“I show my students that they can compete with researchers from some of the best universities in the world,” he says. “Going to international conferences is a way for them to measure how they stand up. They can see that they are just as good.”
Botton uses advanced microscopy techniques to examine materials at the atomic scale and to develop more energy-efficient products including batteries, fuel cells and lighting applications. “We want to create battery materials that use renewable energies and are better for the environment.”
Botton has earned several accomplishments that have helped his team compete on the world stage and generate new collaborations between researchers. He holds a Tier 1 Canada Research Chair in Electron Microscopy of Nanoscale Materials; he was the recipient of the 2017 Faculty of Engineering Research Achievement Award at McMaster and he was selected as the 2017 recipient of Canadian Materials Science Conference Metal Physics Award.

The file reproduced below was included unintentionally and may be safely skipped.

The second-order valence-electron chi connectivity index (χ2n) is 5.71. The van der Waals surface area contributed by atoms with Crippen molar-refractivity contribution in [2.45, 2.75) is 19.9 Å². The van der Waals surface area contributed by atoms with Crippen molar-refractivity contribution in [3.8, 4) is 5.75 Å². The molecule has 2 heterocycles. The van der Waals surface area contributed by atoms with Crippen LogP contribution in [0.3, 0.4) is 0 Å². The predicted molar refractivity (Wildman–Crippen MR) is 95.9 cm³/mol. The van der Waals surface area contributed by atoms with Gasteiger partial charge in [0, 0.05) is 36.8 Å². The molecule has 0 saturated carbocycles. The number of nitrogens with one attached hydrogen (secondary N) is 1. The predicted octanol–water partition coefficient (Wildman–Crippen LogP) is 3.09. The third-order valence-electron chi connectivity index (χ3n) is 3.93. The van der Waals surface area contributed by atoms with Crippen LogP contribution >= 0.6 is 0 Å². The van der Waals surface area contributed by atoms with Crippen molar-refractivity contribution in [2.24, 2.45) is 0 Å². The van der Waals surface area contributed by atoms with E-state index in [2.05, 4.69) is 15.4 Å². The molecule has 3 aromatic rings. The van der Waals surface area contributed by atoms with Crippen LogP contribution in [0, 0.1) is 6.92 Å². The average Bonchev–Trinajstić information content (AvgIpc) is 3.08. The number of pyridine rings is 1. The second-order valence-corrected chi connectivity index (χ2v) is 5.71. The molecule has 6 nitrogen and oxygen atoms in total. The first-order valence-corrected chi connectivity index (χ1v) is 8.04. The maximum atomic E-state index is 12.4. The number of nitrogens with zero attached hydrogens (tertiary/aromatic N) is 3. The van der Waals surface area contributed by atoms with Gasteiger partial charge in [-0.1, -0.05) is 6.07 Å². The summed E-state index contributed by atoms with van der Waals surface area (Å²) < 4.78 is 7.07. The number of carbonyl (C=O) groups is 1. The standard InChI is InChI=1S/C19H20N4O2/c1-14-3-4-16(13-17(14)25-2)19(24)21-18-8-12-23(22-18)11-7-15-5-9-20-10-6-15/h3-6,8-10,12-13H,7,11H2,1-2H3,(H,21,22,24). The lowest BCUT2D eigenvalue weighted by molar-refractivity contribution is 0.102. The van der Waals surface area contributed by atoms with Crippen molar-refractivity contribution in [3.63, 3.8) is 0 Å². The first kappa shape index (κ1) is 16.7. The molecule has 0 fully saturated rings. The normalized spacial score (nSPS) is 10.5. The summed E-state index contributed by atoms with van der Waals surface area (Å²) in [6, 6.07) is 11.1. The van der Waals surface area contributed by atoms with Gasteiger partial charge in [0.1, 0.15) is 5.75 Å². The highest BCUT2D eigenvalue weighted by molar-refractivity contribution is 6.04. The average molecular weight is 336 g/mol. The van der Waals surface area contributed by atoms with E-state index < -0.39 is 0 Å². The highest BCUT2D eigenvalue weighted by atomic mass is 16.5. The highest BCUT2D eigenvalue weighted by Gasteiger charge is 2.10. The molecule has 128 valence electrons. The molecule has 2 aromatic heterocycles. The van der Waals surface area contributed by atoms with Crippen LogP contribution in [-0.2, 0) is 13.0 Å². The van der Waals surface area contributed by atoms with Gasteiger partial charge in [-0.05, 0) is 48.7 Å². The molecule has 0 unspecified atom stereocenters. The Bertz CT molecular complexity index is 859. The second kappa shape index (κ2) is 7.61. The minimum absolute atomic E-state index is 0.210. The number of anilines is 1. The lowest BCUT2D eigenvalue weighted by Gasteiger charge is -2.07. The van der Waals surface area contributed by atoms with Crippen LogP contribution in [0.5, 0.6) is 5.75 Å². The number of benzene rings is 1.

Botton also attributes diversity to his group’s success.
“I have a close-knit group of men and women from all over the world. They bring together different experiences and educational backgrounds that help make our research world-class.”